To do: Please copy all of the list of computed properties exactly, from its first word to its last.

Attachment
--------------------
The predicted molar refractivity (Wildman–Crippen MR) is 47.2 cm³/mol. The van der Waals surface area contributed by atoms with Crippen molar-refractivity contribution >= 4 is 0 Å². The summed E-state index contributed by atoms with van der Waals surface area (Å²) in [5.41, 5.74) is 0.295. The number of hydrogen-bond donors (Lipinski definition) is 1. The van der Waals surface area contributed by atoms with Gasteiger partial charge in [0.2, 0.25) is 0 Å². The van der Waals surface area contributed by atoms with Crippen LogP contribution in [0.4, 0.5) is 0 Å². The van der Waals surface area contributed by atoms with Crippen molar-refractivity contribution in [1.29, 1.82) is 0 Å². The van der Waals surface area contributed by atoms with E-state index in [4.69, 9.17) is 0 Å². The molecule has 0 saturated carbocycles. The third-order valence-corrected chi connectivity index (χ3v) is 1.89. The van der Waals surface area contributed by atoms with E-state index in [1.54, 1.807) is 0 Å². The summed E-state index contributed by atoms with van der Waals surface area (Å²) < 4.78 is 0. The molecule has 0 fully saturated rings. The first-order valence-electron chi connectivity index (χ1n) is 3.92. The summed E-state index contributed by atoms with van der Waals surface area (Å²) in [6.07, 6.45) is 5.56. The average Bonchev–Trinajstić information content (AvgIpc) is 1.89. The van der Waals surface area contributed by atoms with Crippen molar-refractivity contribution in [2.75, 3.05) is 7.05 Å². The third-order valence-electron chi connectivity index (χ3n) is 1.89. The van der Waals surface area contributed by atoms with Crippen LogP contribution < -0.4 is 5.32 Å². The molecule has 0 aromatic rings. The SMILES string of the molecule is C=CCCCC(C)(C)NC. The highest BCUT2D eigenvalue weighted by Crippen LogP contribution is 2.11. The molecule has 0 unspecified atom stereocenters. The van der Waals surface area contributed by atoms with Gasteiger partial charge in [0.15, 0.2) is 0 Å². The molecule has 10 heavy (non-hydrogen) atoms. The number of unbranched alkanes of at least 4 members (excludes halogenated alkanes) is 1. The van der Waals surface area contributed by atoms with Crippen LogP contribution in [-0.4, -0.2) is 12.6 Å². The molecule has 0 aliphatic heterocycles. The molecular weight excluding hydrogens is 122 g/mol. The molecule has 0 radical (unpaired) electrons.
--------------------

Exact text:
The predicted molar refractivity (Wildman–Crippen MR) is 47.2 cm³/mol. The van der Waals surface area contributed by atoms with Crippen molar-refractivity contribution >= 4 is 0 Å². The summed E-state index contributed by atoms with van der Waals surface area (Å²) in [5.41, 5.74) is 0.295. The number of hydrogen-bond donors (Lipinski definition) is 1. The van der Waals surface area contributed by atoms with Gasteiger partial charge in [0.2, 0.25) is 0 Å². The van der Waals surface area contributed by atoms with Crippen LogP contribution in [0.4, 0.5) is 0 Å². The van der Waals surface area contributed by atoms with Crippen molar-refractivity contribution in [1.29, 1.82) is 0 Å². The van der Waals surface area contributed by atoms with E-state index in [4.69, 9.17) is 0 Å². The molecule has 0 saturated carbocycles. The third-order valence-corrected chi connectivity index (χ3v) is 1.89. The van der Waals surface area contributed by atoms with E-state index in [1.54, 1.807) is 0 Å². The summed E-state index contributed by atoms with van der Waals surface area (Å²) < 4.78 is 0. The molecule has 0 fully saturated rings. The first-order valence-electron chi connectivity index (χ1n) is 3.92. The summed E-state index contributed by atoms with van der Waals surface area (Å²) in [6.07, 6.45) is 5.56. The average Bonchev–Trinajstić information content (AvgIpc) is 1.89. The van der Waals surface area contributed by atoms with Crippen molar-refractivity contribution in [2.75, 3.05) is 7.05 Å². The third-order valence-electron chi connectivity index (χ3n) is 1.89. The van der Waals surface area contributed by atoms with Crippen LogP contribution < -0.4 is 5.32 Å². The molecule has 0 aromatic rings. The SMILES string of the molecule is C=CCCCC(C)(C)NC. The highest BCUT2D eigenvalue weighted by Crippen LogP contribution is 2.11. The molecule has 0 unspecified atom stereocenters. The van der Waals surface area contributed by atoms with Gasteiger partial charge in [0.15, 0.2) is 0 Å². The molecule has 10 heavy (non-hydrogen) atoms. The number of unbranched alkanes of at least 4 members (excludes halogenated alkanes) is 1. The van der Waals surface area contributed by atoms with Crippen LogP contribution in [-0.4, -0.2) is 12.6 Å². The molecule has 0 aliphatic heterocycles. The molecular weight excluding hydrogens is 122 g/mol. The molecule has 0 radical (unpaired) electrons.